If the crisis chat bot within the app is triggered, or if a participant scores>1 on the PHQ-9 suicidality item, this will be recorded as an adverse event (AE). Other AEs and serious AEs (SAEs) will be collected via self-report during the post-intervention and follow-up assessments.
The primary endpoint is the change in MHLq, self-management skills and patient sovereignty (AMHPSSS) and within-person barriers to help seeking (IASMHS) after 8 weeks and a change in actual help-seeking behaviour after 6 months compared with baseline. Based on a metaanalysis on the efficacy of app-supported smartphone interventions for mental problems12 as well as a review of the very few previous RCTs investigating the effects of digital mental health interventions on help seeking attitudes, general practitioner visits and mental health literacy.33–36 We expected a small to moderate effect on the primary outcomes of d=0.3 (Cohen’s d). Based on a metaanalysis on attrition rate in smartphone-delivered interventions for mental health problems,59 we conservatively estimated a dropout rate of 40%.
Using a multivariate (intersection-union) z-test to detect the expected difference between the intervention and the CAU control group with a probability of 90% at a significance level of α=2,5%, estimated intercorrelation of .5 between these multiple primary endpoints and a dropout rate of approx 40%, a total sample of N=1113 subjects is necessary.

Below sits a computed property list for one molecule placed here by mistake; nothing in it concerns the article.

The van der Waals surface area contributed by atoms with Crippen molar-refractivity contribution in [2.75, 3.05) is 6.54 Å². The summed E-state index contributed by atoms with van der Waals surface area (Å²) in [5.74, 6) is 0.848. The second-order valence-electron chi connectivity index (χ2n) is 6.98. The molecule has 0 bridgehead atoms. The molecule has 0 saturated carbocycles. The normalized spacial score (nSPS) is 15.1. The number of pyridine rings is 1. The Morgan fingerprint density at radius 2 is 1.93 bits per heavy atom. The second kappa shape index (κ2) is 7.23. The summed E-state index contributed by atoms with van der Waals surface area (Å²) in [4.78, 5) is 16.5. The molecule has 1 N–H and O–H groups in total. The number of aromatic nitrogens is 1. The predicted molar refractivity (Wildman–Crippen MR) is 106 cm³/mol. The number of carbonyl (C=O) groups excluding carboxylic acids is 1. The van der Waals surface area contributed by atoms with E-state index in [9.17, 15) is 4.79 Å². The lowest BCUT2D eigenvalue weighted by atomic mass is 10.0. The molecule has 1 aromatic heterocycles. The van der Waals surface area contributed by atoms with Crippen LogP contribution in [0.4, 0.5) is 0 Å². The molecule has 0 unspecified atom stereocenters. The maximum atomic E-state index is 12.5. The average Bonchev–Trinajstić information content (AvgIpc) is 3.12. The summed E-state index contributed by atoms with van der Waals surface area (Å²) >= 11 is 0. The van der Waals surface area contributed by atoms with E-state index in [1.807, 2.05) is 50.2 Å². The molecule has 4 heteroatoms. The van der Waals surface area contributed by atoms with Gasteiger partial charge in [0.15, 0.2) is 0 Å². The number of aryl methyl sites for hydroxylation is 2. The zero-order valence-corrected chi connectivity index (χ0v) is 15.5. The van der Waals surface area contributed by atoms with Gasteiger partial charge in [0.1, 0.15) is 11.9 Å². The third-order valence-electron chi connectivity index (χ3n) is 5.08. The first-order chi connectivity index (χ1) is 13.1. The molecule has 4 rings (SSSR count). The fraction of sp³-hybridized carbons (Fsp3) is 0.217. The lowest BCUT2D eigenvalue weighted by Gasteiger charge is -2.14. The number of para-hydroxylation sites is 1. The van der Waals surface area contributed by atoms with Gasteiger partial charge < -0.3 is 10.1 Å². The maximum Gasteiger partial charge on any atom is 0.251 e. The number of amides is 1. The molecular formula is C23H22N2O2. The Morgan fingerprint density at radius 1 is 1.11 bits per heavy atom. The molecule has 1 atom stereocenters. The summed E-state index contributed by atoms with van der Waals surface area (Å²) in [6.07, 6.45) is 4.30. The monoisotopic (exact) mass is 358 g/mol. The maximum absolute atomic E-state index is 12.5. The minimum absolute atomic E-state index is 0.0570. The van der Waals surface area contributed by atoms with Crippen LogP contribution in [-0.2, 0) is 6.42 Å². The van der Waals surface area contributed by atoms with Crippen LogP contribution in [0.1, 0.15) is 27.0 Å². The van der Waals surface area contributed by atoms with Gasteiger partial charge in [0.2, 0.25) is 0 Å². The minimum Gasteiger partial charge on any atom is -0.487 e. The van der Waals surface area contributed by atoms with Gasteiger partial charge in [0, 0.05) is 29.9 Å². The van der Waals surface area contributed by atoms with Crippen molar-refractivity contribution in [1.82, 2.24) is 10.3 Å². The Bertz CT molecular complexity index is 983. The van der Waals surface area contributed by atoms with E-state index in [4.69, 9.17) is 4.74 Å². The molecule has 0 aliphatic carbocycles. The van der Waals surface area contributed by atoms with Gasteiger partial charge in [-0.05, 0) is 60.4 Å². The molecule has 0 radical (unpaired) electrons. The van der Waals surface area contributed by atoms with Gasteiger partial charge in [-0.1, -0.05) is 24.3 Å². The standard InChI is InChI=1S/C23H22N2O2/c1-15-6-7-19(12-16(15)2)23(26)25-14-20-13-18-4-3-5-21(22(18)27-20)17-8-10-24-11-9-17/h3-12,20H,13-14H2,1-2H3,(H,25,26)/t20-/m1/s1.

Participants will be recruited via press releases and social media as well as health insurance member magazines and websites. Recruitment will take place over a period of approximately 1 year (2021). Participation in the study can be anonymous, but the participants must provide an (anonymous) email address at which they can be contacted. Anonymous participation is associated with a lower threshold for engaging in mental health research.
Eligible for the trial are participants with symptoms of internalising disorders indicated by scoring above the cut-off on one or more of the following scales: PHQ-9 score >4 or GAD-7 score >4 or MINI-SPIN score >6 or PHQ-15 score >4 or binge eating or compensatory behaviours>once/week or body mass index (BMI) <18.5 kg/m2 or critical weight loss and weight and shape concern or RIS score >12.
In addition, eligible participants need to have full legal capacity (self-disclosure), access to a smartphone (iOS or Android) and the internet (self-disclosure) and residence in Germany (self-disclosure).
Not eligible for the trial are participants with too severe symptoms of internalising disorders indicated by acute suicidality: Score >1 on PHQ-9 item 9 or answer ‘yes’ to acute suicidality screening question or PHQ-9 >19 (severe depression40) OR GAD-7 >15 (severe anxiety disorder60) OR PHQ-15 score >14 (severe symptoms according to42) or BMI <15 kg/m2.
In addition, participants currently in inpatient (self-disclosure) or ongoing psychotherapeutic treatment (self-disclosure) or reported history of bipolar disorder, psychotic disorder, substance use disorder (self-disclosure) or age <18 are excluded.
Participants meeting these exclusion criteria are given detailed information on treatment options.